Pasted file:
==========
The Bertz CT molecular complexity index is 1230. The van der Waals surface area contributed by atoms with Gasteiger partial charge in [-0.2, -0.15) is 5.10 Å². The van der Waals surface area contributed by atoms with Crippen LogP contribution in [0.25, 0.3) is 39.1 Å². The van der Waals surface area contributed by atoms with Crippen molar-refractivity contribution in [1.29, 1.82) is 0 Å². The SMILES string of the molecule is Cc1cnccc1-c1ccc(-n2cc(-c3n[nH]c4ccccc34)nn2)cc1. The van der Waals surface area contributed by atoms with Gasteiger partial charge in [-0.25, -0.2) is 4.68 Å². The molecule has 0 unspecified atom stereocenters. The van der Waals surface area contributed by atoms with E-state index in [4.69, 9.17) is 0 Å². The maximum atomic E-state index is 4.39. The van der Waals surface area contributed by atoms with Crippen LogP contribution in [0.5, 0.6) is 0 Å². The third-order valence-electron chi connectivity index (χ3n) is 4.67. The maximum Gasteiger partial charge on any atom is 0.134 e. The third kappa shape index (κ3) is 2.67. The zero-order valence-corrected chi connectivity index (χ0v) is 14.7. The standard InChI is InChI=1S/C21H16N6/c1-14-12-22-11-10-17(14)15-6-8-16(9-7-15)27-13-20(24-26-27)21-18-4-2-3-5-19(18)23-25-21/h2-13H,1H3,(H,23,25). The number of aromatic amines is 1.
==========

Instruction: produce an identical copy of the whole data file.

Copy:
The Bertz CT molecular complexity index is 1230. The van der Waals surface area contributed by atoms with Gasteiger partial charge in [-0.2, -0.15) is 5.10 Å². The van der Waals surface area contributed by atoms with Crippen LogP contribution in [0.25, 0.3) is 39.1 Å². The van der Waals surface area contributed by atoms with Crippen molar-refractivity contribution in [1.29, 1.82) is 0 Å². The SMILES string of the molecule is Cc1cnccc1-c1ccc(-n2cc(-c3n[nH]c4ccccc34)nn2)cc1. The van der Waals surface area contributed by atoms with Gasteiger partial charge in [-0.25, -0.2) is 4.68 Å². The molecule has 0 unspecified atom stereocenters. The van der Waals surface area contributed by atoms with E-state index in [4.69, 9.17) is 0 Å². The maximum atomic E-state index is 4.39. The van der Waals surface area contributed by atoms with Crippen LogP contribution in [0.5, 0.6) is 0 Å². The third-order valence-electron chi connectivity index (χ3n) is 4.67. The maximum Gasteiger partial charge on any atom is 0.134 e. The third kappa shape index (κ3) is 2.67. The zero-order valence-corrected chi connectivity index (χ0v) is 14.7. The standard InChI is InChI=1S/C21H16N6/c1-14-12-22-11-10-17(14)15-6-8-16(9-7-15)27-13-20(24-26-27)21-18-4-2-3-5-19(18)23-25-21/h2-13H,1H3,(H,23,25). The number of aromatic amines is 1.